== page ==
Does prevention of venous thromboembolism impact mortality? A meta-analysis of randomized controlled trials.
*Nicholas D Klemen, *Paul L Feingold, *Alexandria Brackett, Kevin Y Pei
Yale University, New Haven, CT
Objective: To test whether prevention of VTE imparts a mortality benefit.
Design: Meta-analysis and pooled random effect analysis of prospective randomized trials that demonstrated prevention of initial or recurrent VTE by pharmacologic means.
Setting: Multi-institutional medical and surgical experience.
Patients: Individuals at risk of VTE due to cancer, surgery, acute illness or prior VTE.
Interventions: Anticoagulant or antiplatelet therapy to prevent VTE.
Main Outcome Measures: Any-cause mortality; incidences of pulmonary embolism (PE), fatal PE and major bleeding.
Results: We studied data from 44,275 patients in 25 prospective randomized trials. Pharmacologic strategies prevented over half of VTE (incidence 2.5% vs 5.5%, OR 2.6, 95%CI 2.14-3.24), which corresponded to a similar reduction in pulmonary emboli (incidence 0.60% vs 1.39%, OR 2.2, 95%CI 1.73-2.88). However, there was not a significant decrease in fatal pulmonary emboli (incidence 0.19% vs 0.26%, OR 1.3, 95%CI 0.83-1.98) and all-cause mortality was not impacted (9.62% in prevention vs 9.60% in control, OR 1.04, 95%CI 0.96-1.11, P=0.3369). Patients in the prevention group experienced a significant increase in major bleeding episodes (0.74% vs 0.49%, OR 0.71, 95%CI 0.55-0.91, P=0.0077).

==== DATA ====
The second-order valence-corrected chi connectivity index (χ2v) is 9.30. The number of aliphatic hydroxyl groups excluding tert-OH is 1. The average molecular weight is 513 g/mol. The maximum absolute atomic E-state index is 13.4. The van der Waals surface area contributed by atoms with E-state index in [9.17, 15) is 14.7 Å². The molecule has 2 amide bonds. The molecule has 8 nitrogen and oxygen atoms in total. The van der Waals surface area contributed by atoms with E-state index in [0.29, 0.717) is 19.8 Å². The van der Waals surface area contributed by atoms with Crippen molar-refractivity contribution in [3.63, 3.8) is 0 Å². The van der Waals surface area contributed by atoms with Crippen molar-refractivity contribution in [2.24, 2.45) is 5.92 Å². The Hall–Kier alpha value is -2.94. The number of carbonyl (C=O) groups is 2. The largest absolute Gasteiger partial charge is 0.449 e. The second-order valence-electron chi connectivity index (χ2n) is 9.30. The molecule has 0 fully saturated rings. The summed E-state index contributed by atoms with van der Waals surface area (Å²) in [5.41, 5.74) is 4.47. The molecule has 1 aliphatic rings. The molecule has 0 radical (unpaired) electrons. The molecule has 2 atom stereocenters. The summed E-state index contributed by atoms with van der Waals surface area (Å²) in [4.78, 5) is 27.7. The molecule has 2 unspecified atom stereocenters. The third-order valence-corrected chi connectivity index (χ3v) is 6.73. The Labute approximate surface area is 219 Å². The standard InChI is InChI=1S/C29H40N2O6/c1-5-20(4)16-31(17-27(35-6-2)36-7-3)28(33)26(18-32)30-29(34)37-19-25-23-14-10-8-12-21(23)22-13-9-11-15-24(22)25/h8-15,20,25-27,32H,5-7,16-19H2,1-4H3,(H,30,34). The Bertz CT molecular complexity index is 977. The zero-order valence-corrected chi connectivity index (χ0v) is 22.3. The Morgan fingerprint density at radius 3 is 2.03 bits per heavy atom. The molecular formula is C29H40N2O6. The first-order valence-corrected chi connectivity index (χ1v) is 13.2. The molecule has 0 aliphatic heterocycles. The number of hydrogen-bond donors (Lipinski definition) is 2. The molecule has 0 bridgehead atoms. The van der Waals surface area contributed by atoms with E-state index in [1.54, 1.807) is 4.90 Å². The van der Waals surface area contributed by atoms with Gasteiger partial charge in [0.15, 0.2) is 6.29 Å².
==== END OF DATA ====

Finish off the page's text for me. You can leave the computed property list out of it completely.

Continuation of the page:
Conclusions: Pharmacologic strategies can prevent over half of VTE and PE but may not impact mortality. There was a trend towards reduced fatal PE in patients receiving pharmacologic prevention, but this may have been offset by a significant increase in major bleeding episodes. VTE have been described as the most common cause of preventable hospital death, but our results suggest current strategies to prevent VTE do not impact mortality. Future trials investigating therapies for VTE should balance the effect of bleeding complications and focus on patient-centered outcomes such as symptoms, cost or length of stay.
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